A combined 2XMM-Tycho catalogue was generated by matching (often alternatively referred to as “cross-correlating” or “joining”) the sky positions of the objects in the two input catalogues using a maximum positional offset of 5 arcsec, a value chosen from examination of the 2XMM positional errors (cf. Watson et al. 2009, Sect. 9.5) and from trial matching out to a distance of 10 arcsec. (The Tycho positional errors are much less than those for 2XMM, by more than an order of magnitude.)

In performing the matching, care was required to perform proper-motion corrections to the Tycho positions before comparison with 2XMM, in order to account for the (albeit relatively small) number of high-proper-motion stars in the 2XMM fields. There were three cases where proper motion (as given in Tycho) over the time range of 2XMM (~7 years) was 14 arcsec, i.e. 2 arcsec/yr, large enough to significantly affect the position matching even after correction of the Tycho positions to the nominal mean epoch of 2XMM; these were: 61 Cyg A (HD 201091), 61 Cyg B (HD 201092) and HD 95735, each with a proper motion of ~5 arcsec/yr. For these three stars, there was an additional complication in that 2XMM was found to have multiple “unique” sources corresponding to the proper-motion-corrected positions of each of these stars, since clearly the algorithm used in 2XMM to match individual detections to form unique sources (2XMM, Sect. 8.1) did not have proper motions available. Each star has two corresponding unique-source entries in 2XMM1.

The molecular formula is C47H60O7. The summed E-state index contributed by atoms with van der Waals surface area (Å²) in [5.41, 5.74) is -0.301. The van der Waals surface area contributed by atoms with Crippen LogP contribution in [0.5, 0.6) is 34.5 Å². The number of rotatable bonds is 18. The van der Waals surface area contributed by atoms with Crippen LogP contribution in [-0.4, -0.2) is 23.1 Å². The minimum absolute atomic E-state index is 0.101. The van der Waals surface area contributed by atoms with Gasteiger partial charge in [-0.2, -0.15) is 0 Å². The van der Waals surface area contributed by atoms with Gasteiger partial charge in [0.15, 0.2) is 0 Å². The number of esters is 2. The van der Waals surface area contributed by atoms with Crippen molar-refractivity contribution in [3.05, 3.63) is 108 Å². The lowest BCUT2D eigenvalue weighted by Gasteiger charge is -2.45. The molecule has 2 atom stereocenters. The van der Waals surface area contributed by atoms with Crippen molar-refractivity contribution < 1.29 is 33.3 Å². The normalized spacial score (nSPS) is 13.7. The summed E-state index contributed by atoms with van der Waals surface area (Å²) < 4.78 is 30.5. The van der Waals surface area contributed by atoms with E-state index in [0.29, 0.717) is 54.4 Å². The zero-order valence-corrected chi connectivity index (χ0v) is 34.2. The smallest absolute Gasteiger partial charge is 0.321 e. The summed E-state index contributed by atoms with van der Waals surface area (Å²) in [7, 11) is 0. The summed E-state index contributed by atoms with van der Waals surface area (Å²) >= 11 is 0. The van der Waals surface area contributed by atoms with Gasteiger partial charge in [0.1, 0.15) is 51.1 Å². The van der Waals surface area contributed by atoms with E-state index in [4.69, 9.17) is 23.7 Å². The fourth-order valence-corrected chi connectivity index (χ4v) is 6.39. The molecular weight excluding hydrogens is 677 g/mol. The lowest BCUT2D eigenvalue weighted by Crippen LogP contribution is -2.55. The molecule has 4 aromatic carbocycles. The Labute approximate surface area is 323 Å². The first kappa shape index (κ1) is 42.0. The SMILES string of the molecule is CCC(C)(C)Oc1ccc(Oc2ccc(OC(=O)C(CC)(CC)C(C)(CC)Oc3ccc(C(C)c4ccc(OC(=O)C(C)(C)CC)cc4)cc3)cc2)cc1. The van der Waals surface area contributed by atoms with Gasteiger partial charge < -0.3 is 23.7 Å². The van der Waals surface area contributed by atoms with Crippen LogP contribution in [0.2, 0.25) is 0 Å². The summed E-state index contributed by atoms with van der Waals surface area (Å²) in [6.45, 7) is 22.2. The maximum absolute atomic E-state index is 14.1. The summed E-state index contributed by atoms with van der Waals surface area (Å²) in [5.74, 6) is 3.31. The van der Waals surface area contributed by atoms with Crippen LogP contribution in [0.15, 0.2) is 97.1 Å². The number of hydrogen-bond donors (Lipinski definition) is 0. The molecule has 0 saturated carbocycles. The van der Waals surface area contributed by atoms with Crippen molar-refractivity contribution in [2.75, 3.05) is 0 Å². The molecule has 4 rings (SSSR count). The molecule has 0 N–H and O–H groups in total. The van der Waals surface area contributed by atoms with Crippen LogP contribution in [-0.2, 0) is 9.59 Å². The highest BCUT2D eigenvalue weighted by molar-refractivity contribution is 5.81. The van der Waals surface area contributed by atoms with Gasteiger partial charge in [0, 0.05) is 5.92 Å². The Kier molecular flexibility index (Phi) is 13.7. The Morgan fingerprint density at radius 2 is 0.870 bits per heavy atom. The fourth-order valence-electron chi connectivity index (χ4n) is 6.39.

To remove matches of any one 2XMM detection with more than one star of a closely-spaced set (all were pairs of stars, with a star-star separation of 6 arcsec), the match was considered to be (somewhat arbitrarily) with the optically-brighter (lower V magnitude) star, while the information regarding the companion object was retained for later use if needed. There were 84 detections, from 49 sources, where this action was taken; 43 of these detections, from 23 sources, had associated time-series, with 3 being flagged as variable.

Table 1 summarises the results of matching the 2XMM and Tycho catalogues. Overall, we define “cool stars” to be those with colour BV ≥ 0.3 (i.e. spectral type F0 or later, e.g. Allen 1973); these comprise ~75% of the totals, comparable with 83% for the fraction of stars in the whole Tycho-2 catalogue with BV ≥ 0.3. (Spectral types for individual stars are considered in more detail for the 2XMM variable sources, as discussed in Sects. 3 and 7.1.) Hence, there were, on average ~1–2 Tycho stars detected per 2XMM field, from ~10 times that number in total.

During the matching process, no account was taken of the 2XMM source quality information (see 2XMM Sect. 7), though this was used later, when examining the individual light-curves (see Sect. 3 and Appendix A).

The main sources of information on the names and astrophysical properties of the stars were the SIMBAD2 database and the XMM-Newton data products for external catalogue cross-correlations (2XMM Sect. 6).